Although superheroes like X-Men and Batman still hold lots of readers in thrall, there is now a whole new world of comics with more on its mind than space invaders and mutant outlaws. Available in chain bookstores, as well as in comics and science-fiction specialty shops, the best of the alternative comics are showcasing some of the quirkiest and most original storytelling talent in America today.

In the early 1980s, Alan Moore took over scripting DC Comics’ Swamp Thing, weirded it up, and made it a hit. In 1986, he wrote the 12-issue Watchman series, possibly the ultimate superhero comic. The graphic novel, V For Vendetta, a dark political thriller set in a rigorously imagined fascist Britain, appeared in ’88. Then, at the height of his popularity, Moore announced that he was through with mainstream comic books. Since then he’s evolved into one of the most interesting writers a. Not comic-book writers, writers.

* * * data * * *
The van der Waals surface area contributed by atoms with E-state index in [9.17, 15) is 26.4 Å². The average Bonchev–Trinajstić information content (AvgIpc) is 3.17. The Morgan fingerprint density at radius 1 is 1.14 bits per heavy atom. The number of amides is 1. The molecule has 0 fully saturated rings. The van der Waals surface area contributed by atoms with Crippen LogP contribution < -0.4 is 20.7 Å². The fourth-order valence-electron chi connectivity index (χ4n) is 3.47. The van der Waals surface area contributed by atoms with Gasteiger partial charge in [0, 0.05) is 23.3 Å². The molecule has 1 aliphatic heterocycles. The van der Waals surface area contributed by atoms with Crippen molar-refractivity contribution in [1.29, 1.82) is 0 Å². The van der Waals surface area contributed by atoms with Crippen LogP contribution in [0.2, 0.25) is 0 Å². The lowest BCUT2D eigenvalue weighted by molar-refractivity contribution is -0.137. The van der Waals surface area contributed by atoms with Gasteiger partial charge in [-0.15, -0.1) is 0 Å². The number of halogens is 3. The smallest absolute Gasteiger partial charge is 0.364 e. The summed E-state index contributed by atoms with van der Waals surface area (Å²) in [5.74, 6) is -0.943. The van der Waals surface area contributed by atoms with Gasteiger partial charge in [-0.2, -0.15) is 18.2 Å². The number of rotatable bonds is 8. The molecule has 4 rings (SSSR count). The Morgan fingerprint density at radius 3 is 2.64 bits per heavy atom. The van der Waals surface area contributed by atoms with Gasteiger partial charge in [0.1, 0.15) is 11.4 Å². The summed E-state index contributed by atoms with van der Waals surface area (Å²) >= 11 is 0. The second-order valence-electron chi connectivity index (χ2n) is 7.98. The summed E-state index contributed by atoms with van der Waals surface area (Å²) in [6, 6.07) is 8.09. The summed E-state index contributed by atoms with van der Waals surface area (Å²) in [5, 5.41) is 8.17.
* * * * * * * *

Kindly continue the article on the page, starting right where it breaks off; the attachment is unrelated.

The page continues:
Big Numbers, a projected 12-part, 500-page work (the first two parts done in collaboration with artist Bill Sienkiewicz), promises to be his masterpiece. Moore’s scheme is to dramatize the dynamics of one fragile contemporary community using fractal mathematics as his central metaphor. Fractal mathematics? Yes, but don’t worry: Even if you can’t balance a checkbook, the story is utterly absorbing, and the plot — which revolves around the decision to build an American-style shopping mall in an English city — teemingly fertile.

Big Numbers
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